Substantial damage was reported along the western coast of Tonga’s main island on Tuesday (18 Jan) and the death of a British woman was confirmed following the weekend’s massive volcanic eruption and tsunami.
The New Zealand High Commission reported the damage along the western coast of the main island of Tongatapu, where there are many vacation resorts, and the waterfront of the capital, Nuku’alofa.
The British woman, 50-year-old Angela Glover, was killed trying to rescue the dogs she looked after at a rescue shelter she had set up with her husband in the South Pacific archipelago, according to her brother.
A satellite image posted by the U.N. Office for the Coordination of Humanitarian Affairs (OCHA) indicated there was damage to scores of structures on Nomuka Island.
Australia and New Zealand sent surveillance flights on Monday to assess damage and Zed Seselja, Australia’s Minister for the Pacific, said Australian police had visited beaches and reported significant damage with “houses thrown around”.
The Ha’atafu Beach Resort, on the Hihifo peninsula, located 21 km west of the capital Nuku’alofa, was reportedly “completely wiped out”.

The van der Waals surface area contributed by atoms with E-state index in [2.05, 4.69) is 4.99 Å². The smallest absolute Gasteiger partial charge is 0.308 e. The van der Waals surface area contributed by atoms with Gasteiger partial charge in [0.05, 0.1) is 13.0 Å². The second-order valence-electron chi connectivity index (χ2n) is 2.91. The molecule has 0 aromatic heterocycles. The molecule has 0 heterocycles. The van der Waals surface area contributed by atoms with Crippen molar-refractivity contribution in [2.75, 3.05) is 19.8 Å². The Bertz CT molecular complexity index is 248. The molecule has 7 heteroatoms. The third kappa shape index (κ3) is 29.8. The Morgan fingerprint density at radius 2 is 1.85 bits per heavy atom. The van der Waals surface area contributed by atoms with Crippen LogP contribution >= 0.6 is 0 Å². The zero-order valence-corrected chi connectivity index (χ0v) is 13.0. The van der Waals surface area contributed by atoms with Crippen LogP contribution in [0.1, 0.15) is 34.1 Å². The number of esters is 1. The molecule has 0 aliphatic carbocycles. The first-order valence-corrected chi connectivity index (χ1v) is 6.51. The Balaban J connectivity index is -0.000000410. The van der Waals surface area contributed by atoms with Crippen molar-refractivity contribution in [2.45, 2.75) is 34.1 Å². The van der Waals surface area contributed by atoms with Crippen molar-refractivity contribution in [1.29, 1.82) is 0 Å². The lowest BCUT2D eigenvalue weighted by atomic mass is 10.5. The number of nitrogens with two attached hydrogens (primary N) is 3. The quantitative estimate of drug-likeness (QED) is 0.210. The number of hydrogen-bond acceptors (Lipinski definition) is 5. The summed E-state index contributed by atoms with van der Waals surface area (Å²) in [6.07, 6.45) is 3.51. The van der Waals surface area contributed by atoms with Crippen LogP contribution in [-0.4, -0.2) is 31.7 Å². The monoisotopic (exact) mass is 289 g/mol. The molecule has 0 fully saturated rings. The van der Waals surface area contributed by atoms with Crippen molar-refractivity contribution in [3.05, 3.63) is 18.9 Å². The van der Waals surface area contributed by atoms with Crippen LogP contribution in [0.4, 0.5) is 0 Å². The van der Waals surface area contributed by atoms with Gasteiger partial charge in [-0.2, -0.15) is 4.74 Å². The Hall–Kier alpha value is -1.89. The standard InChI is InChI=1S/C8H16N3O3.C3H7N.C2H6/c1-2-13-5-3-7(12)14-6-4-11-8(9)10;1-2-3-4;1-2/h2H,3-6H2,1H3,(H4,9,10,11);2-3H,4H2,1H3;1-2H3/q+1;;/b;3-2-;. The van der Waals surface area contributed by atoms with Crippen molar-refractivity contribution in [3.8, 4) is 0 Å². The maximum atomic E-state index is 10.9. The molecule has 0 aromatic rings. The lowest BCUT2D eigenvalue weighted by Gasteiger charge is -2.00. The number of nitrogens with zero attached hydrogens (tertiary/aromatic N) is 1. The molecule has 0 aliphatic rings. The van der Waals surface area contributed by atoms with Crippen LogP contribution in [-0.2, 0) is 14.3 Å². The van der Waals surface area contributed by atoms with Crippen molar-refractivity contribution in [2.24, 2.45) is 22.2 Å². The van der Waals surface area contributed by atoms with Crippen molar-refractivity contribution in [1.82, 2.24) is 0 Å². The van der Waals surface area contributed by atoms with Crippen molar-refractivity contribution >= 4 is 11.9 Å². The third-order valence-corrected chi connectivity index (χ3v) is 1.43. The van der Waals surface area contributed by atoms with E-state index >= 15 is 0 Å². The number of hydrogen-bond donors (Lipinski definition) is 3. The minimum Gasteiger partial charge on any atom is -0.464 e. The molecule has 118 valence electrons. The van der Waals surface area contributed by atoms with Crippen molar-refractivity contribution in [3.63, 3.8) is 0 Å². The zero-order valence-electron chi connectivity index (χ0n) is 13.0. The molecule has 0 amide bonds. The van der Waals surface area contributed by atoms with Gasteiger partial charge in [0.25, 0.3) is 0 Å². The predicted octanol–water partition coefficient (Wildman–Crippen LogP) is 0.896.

The impact of the huge eruption was felt as far away as Fiji, New Zealand, the United States and Japan. Two people drowned off a beach in northern Peru due to high waves caused by the tsunami, while officials in Japan reported several evacuations.
According to satellite images, the island of Hunga-Tonga-Hunga-Ha’apai all but disappeared following the blast, making it difficult for volcanologists to monitor ongoing activity. Experts said the volcano, which last erupted in 2014, had been puffing away for about a month before Saturday’s eruption.
The Red Cross said it was mobilizing its network to respond to what it called the worst volcanic eruption the Pacific has experienced in decades.
Relief efforts have been hampered by a lack of communication. (NNT)